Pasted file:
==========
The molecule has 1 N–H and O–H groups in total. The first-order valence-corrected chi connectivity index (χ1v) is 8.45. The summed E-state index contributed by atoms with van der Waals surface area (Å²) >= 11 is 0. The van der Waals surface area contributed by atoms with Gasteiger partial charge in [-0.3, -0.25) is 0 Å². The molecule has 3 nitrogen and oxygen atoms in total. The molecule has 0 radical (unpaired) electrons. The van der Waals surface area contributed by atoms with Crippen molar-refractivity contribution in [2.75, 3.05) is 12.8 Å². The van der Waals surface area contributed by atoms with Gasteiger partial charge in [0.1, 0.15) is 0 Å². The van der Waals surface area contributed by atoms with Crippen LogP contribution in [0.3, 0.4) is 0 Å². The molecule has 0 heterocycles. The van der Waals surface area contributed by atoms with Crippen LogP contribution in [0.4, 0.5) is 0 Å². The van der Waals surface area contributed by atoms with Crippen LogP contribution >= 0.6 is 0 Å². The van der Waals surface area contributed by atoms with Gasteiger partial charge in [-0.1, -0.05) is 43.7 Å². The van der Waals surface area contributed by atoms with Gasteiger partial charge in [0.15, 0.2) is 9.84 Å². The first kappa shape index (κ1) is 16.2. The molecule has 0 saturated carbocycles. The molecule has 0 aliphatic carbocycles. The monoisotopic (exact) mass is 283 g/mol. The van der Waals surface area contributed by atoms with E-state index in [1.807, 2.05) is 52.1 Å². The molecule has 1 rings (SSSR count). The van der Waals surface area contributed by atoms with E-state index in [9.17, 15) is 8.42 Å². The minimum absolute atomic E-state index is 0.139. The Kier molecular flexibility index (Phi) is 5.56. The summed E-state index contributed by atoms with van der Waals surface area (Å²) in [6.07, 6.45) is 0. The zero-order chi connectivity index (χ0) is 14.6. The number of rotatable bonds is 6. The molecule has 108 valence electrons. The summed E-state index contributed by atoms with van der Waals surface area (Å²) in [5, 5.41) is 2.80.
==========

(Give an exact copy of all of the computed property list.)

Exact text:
The molecule has 1 N–H and O–H groups in total. The first-order valence-corrected chi connectivity index (χ1v) is 8.45. The summed E-state index contributed by atoms with van der Waals surface area (Å²) >= 11 is 0. The van der Waals surface area contributed by atoms with Gasteiger partial charge in [-0.3, -0.25) is 0 Å². The molecule has 3 nitrogen and oxygen atoms in total. The molecule has 0 radical (unpaired) electrons. The van der Waals surface area contributed by atoms with Crippen molar-refractivity contribution in [2.75, 3.05) is 12.8 Å². The van der Waals surface area contributed by atoms with Gasteiger partial charge in [0.1, 0.15) is 0 Å². The van der Waals surface area contributed by atoms with Crippen LogP contribution in [0.3, 0.4) is 0 Å². The molecule has 0 heterocycles. The van der Waals surface area contributed by atoms with Crippen LogP contribution in [0.4, 0.5) is 0 Å². The van der Waals surface area contributed by atoms with Crippen LogP contribution >= 0.6 is 0 Å². The van der Waals surface area contributed by atoms with Gasteiger partial charge in [-0.1, -0.05) is 43.7 Å². The van der Waals surface area contributed by atoms with Gasteiger partial charge in [0.15, 0.2) is 9.84 Å². The first kappa shape index (κ1) is 16.2. The molecule has 0 saturated carbocycles. The molecule has 0 aliphatic carbocycles. The monoisotopic (exact) mass is 283 g/mol. The van der Waals surface area contributed by atoms with E-state index in [1.807, 2.05) is 52.1 Å². The molecule has 1 rings (SSSR count). The van der Waals surface area contributed by atoms with E-state index in [9.17, 15) is 8.42 Å². The minimum absolute atomic E-state index is 0.139. The Kier molecular flexibility index (Phi) is 5.56. The summed E-state index contributed by atoms with van der Waals surface area (Å²) in [6.07, 6.45) is 0. The zero-order chi connectivity index (χ0) is 14.6. The number of rotatable bonds is 6. The molecule has 108 valence electrons. The summed E-state index contributed by atoms with van der Waals surface area (Å²) in [5, 5.41) is 2.80.